Tracking the anti-war protestors of the 1960s as they became the farmers and co-op workers of the 1970s, the narrative takes us to macrobiotic study houses in Boston, a cult restaurant in Los Angeles, communes in Vermont and Tennessee, and co-ops in Austin, Ann Arbor, and Minneapolis.
ABOUT THE BOOK
Call it a brown rice revolution.
The legacy of the 1960s and 1970s is usually defined as one of leftist politics and of sex, drugs, and rock and roll. But the counterculture also reshaped the way most of us eat.
Why exactly did young Americans in the 1960s start eating brown rice and whole-wheat bread? How did alfalfa sprouts, tofu, and tahini make their way to tiny towns all across the country? Why (I ask, with a retroactive howl of anguish) were so many children forced to eat carob candy?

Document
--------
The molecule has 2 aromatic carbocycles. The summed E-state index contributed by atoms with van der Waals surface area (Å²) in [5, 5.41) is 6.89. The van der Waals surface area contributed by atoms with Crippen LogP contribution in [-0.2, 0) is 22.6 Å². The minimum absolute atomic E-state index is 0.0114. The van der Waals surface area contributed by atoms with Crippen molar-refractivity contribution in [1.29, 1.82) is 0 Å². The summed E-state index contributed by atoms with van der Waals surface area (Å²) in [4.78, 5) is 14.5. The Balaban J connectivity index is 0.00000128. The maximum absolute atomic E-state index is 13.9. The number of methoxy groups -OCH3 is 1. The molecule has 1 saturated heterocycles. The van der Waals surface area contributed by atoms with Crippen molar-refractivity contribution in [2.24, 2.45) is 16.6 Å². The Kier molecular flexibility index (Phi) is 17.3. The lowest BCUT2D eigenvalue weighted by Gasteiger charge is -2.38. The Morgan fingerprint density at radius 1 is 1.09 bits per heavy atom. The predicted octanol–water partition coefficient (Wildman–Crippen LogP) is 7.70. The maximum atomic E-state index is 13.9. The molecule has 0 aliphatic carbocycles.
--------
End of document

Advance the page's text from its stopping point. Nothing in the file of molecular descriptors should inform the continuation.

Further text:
The natural-foods cuisine of the 1970s didn’t emerge out of a vacuum – it gathered up a century’s worth of fringe health movements, charged them with the political spirit of the times, and infused them with the flavors of Eastern Europe, Asia, Latin America, and Africa.
Hippie Food traces the surprising connections that formed this unique cuisine and tells the stories of cooks both famous and obscure. It also looks at how this food movement reshaped the way we all eat today.